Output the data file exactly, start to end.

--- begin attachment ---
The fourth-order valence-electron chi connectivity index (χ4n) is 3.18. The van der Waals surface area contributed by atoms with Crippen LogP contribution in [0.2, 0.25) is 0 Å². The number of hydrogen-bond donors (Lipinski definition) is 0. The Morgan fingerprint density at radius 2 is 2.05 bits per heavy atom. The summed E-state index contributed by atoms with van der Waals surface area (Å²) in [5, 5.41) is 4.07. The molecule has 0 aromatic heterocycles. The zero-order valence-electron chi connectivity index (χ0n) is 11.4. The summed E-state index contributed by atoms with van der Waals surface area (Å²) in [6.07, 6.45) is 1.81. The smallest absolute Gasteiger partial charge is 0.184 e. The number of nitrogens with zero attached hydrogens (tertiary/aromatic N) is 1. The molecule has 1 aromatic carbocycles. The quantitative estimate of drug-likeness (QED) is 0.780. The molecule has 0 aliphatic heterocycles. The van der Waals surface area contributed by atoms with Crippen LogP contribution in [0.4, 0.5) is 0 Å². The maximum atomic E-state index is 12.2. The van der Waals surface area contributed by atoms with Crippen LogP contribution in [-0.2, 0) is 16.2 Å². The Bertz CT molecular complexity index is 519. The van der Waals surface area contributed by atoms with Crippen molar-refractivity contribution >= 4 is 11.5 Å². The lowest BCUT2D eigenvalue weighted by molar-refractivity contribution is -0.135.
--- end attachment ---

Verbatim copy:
The fourth-order valence-electron chi connectivity index (χ4n) is 3.18. The van der Waals surface area contributed by atoms with Crippen LogP contribution in [0.2, 0.25) is 0 Å². The number of hydrogen-bond donors (Lipinski definition) is 0. The Morgan fingerprint density at radius 2 is 2.05 bits per heavy atom. The summed E-state index contributed by atoms with van der Waals surface area (Å²) in [5, 5.41) is 4.07. The molecule has 0 aromatic heterocycles. The zero-order valence-electron chi connectivity index (χ0n) is 11.4. The summed E-state index contributed by atoms with van der Waals surface area (Å²) in [6.07, 6.45) is 1.81. The smallest absolute Gasteiger partial charge is 0.184 e. The number of nitrogens with zero attached hydrogens (tertiary/aromatic N) is 1. The molecule has 1 aromatic carbocycles. The quantitative estimate of drug-likeness (QED) is 0.780. The molecule has 0 aliphatic heterocycles. The van der Waals surface area contributed by atoms with Crippen LogP contribution in [0.4, 0.5) is 0 Å². The maximum atomic E-state index is 12.2. The van der Waals surface area contributed by atoms with Crippen LogP contribution in [-0.2, 0) is 16.2 Å². The Bertz CT molecular complexity index is 519. The van der Waals surface area contributed by atoms with Crippen molar-refractivity contribution >= 4 is 11.5 Å². The lowest BCUT2D eigenvalue weighted by molar-refractivity contribution is -0.135.